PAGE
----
New Documents

The Cultural Revolution most often has been considered an urban phenomenon. But Walder and Gong say new documents recently obtained from China reveal that persecution and pogroms reached into the most remote parts of the countryside.

According to an officially published book recently obtained from Guangxi Province in southwest China, certain central government leaders in 1968 tried to halt mass killings resulting from kangaroo trials by “peasant courts.” But they were thwarted by provincial leaders who cited a statement from Mao that called for yet another “mass campaign.”

Thereafter, a “typhoon” of killing swept from urban to rural areas, Guangxi publications reported. In one county alone over a 12-day period starting in late July 1967, 3,681 people were killed. The members of 176 families were “entirely eliminated.”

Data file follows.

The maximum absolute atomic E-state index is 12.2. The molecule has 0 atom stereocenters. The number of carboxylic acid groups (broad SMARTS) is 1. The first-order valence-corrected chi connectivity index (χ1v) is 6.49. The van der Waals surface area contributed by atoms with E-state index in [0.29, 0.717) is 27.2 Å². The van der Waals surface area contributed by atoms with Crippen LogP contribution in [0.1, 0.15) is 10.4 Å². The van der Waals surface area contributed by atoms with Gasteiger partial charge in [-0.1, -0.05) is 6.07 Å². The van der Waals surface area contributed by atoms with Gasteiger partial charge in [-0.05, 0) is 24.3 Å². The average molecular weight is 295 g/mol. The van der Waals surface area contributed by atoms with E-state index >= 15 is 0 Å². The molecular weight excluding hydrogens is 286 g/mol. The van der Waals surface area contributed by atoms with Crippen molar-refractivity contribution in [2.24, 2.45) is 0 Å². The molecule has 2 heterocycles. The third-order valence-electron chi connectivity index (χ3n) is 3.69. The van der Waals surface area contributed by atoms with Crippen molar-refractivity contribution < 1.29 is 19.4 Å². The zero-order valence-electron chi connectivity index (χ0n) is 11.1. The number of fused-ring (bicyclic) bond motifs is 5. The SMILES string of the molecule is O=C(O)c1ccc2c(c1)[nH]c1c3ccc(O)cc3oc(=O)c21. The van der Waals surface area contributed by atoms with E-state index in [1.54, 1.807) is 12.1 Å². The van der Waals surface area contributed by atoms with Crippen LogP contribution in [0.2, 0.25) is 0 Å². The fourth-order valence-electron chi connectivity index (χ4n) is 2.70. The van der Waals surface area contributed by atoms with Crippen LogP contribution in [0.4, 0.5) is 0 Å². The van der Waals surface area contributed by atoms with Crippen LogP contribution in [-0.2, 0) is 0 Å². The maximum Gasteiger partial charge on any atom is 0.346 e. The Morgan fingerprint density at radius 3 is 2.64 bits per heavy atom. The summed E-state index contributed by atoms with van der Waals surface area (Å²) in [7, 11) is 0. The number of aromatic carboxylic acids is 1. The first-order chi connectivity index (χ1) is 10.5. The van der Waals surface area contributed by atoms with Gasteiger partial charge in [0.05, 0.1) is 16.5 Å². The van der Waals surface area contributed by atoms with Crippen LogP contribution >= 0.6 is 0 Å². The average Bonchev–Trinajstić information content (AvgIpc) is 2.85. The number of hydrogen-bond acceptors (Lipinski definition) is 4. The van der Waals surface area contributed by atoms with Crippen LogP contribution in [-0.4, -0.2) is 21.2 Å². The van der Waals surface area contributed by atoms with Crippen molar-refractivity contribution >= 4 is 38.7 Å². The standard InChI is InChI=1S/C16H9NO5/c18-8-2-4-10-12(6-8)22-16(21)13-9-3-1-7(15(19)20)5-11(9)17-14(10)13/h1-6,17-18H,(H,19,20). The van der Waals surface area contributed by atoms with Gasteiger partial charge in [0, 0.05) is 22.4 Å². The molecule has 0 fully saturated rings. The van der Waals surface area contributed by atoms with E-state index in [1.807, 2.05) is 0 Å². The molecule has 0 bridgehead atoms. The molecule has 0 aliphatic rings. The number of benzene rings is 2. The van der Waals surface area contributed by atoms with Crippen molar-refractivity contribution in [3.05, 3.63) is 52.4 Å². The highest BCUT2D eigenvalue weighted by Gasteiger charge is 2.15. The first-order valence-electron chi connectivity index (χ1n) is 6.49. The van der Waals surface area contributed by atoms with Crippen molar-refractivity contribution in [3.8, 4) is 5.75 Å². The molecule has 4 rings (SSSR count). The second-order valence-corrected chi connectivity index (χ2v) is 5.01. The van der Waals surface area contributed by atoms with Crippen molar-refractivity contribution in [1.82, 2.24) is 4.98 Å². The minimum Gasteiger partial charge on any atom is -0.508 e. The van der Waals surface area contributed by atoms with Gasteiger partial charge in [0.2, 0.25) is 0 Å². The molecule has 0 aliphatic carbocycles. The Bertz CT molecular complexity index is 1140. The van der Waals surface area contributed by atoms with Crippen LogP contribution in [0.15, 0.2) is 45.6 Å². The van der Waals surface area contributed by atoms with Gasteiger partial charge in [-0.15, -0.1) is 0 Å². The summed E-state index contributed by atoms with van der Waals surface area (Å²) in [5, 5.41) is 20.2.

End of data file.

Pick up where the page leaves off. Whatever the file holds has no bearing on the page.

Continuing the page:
The Cultural Revolution flowed from Mao’s failure with the 1958-60 Great Leap Forward, an industrialization drive that led to widespread famine. The Chinese leader was on the defensive. His prestige and authority had been diminished, and he believed that the all-important revolutionary spirit of the Communist Party had been lost.

So after a period of pragmatic economic recovery in the early 1960s, Mao decided to train a new generation of revolutionaries, strengthen his political position and transform society, by using the tactics he knew best – revolution and guerrilla warfare.

When, in 1966, Mao’s leading allies such as Defense Minister Lin Biao called for the destruction of traditional beliefs, customs and thinking, chaos ensued. Schools were closed, workplaces became battlegrounds, Tibetan monasteries were destroyed, and countless Chinese who were classified as “bad elements” were tortured and killed, many in the streets, some in their own homes. Many were driven to suicide. Houses were invaded at the whim of Red Guards; belongings were smashed. Conflict flared into what amounted to a series of small civil wars throughout the country.